How meat processing workers are fighting back

A recent invoice written by Sen. Cory Booker (DN.J.) and Rep. Ro Khanna (D-Cal.) seeks to close the huge power gap in the meat industry and make processing plants safer for workers . The bill has won the support of worker advocates and organizers, who see it as a good first step towards improving industry conditions for meat processing workers.

“The U.S. Meat Packer Worker Protection Act would provide much-needed protections for meatpacking workers… It is clear that our food system is not safe for most agricultural and food chain workers, including meatpacking workers who, in because of the power and influence of large multinational corporations, have been forced to risk their lives, crammed into meat-packing plants that have become hotbeds of COVID-19 outbreaks,” proponents of the legislation said in A press release.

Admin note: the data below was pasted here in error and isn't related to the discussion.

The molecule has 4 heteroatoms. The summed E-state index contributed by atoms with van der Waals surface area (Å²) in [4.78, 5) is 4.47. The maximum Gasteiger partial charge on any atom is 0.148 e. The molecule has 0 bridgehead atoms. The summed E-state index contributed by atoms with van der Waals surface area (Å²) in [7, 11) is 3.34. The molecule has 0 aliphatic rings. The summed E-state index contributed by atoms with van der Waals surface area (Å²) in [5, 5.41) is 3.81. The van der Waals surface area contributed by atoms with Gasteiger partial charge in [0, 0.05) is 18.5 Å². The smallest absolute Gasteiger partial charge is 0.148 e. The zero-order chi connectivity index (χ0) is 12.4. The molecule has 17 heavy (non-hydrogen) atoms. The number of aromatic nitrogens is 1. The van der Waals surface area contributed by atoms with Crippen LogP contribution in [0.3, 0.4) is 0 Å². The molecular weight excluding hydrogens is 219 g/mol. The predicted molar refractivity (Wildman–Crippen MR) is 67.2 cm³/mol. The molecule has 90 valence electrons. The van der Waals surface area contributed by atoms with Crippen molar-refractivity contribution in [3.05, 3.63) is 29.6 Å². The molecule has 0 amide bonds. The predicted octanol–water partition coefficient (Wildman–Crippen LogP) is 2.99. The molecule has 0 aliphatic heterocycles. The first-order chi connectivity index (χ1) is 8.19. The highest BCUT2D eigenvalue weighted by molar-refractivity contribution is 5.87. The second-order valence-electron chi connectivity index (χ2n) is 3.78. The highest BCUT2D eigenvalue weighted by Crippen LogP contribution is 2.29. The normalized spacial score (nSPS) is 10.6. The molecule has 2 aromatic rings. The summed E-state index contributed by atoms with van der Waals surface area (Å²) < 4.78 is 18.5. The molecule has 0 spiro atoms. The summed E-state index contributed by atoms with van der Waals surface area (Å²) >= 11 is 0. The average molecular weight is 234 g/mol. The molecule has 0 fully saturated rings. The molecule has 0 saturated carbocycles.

The meat industry is highly consolidated. Meat conglomerates have used their market share power to exploit workers, raise consumer prices, underpay farmers and generate huge profits. Pandemic-era net income jumped 500% while share buybacks and dividends topped $4 billion. Processors prioritized productivity and profitability over worker safety. Smithfield fueled fears of a meat shortage as exports to China increased. And the Tyson CEO argued in an op-ed that meat production was essential because healthcare and meat factories had to stay open no matter what. The Trump administration then increased line speeds in crowded conditions, with workers making up to 24,000 knife cuts and lifting 15 tons of meat a day.

A Special Subcommittee of the United States House of October 2021 report found that at least 59,000 workers at the top 5 meatpackers, including JBS, Tyson, Smithfield and Cargill, have been sickened by Covid-19 and at least 269 have died. Outbreaks in factories have caused huge viral clusters in these communities, with more than 44% of workers testing positive for the virus and countless friends, family and community members sick or killed. by the spread. With more than 500,000 meat processing employees, researchers estimate an additional 5,000 Covid-19 deaths and 250,000 cases could be attributed to the rapid spread in meat facilities.